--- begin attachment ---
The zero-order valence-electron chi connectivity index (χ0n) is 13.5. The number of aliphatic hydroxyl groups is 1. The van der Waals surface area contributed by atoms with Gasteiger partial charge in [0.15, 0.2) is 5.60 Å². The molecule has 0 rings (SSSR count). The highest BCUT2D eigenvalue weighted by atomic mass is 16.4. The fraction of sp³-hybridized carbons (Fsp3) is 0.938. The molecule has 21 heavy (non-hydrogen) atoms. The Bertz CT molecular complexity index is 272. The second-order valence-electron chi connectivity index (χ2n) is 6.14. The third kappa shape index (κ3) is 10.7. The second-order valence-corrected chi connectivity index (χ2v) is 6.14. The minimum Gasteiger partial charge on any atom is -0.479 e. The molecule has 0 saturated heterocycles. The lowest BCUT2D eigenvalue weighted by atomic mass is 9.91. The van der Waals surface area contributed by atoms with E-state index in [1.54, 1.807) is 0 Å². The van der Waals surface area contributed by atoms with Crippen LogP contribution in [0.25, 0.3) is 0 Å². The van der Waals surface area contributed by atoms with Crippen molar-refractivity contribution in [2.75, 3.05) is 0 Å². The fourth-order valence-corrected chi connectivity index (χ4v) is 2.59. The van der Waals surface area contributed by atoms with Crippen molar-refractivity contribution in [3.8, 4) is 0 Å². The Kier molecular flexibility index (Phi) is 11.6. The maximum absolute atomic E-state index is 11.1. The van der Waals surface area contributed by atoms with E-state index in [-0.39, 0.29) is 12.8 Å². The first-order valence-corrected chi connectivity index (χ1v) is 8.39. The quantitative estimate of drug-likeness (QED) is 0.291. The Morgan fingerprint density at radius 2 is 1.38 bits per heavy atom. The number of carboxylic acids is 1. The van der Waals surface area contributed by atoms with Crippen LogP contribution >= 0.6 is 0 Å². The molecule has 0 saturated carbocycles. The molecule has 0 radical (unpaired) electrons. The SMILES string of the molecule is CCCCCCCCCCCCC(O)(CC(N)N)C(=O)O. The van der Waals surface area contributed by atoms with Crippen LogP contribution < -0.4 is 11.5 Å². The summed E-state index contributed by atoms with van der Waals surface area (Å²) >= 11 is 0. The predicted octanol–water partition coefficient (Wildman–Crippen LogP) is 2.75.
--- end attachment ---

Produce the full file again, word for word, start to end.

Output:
The zero-order valence-electron chi connectivity index (χ0n) is 13.5. The number of aliphatic hydroxyl groups is 1. The van der Waals surface area contributed by atoms with Gasteiger partial charge in [0.15, 0.2) is 5.60 Å². The molecule has 0 rings (SSSR count). The highest BCUT2D eigenvalue weighted by atomic mass is 16.4. The fraction of sp³-hybridized carbons (Fsp3) is 0.938. The molecule has 21 heavy (non-hydrogen) atoms. The Bertz CT molecular complexity index is 272. The second-order valence-electron chi connectivity index (χ2n) is 6.14. The third kappa shape index (κ3) is 10.7. The second-order valence-corrected chi connectivity index (χ2v) is 6.14. The minimum Gasteiger partial charge on any atom is -0.479 e. The molecule has 0 saturated heterocycles. The lowest BCUT2D eigenvalue weighted by atomic mass is 9.91. The van der Waals surface area contributed by atoms with E-state index in [1.54, 1.807) is 0 Å². The van der Waals surface area contributed by atoms with Crippen LogP contribution in [0.25, 0.3) is 0 Å². The van der Waals surface area contributed by atoms with Crippen molar-refractivity contribution in [2.75, 3.05) is 0 Å². The fourth-order valence-corrected chi connectivity index (χ4v) is 2.59. The van der Waals surface area contributed by atoms with Crippen molar-refractivity contribution in [3.8, 4) is 0 Å². The Kier molecular flexibility index (Phi) is 11.6. The maximum absolute atomic E-state index is 11.1. The van der Waals surface area contributed by atoms with E-state index in [-0.39, 0.29) is 12.8 Å². The first-order valence-corrected chi connectivity index (χ1v) is 8.39. The quantitative estimate of drug-likeness (QED) is 0.291. The Morgan fingerprint density at radius 2 is 1.38 bits per heavy atom. The number of carboxylic acids is 1. The van der Waals surface area contributed by atoms with Crippen LogP contribution >= 0.6 is 0 Å². The molecule has 0 saturated carbocycles. The molecule has 0 radical (unpaired) electrons. The SMILES string of the molecule is CCCCCCCCCCCCC(O)(CC(N)N)C(=O)O. The van der Waals surface area contributed by atoms with Crippen LogP contribution < -0.4 is 11.5 Å². The summed E-state index contributed by atoms with van der Waals surface area (Å²) >= 11 is 0. The predicted octanol–water partition coefficient (Wildman–Crippen LogP) is 2.75.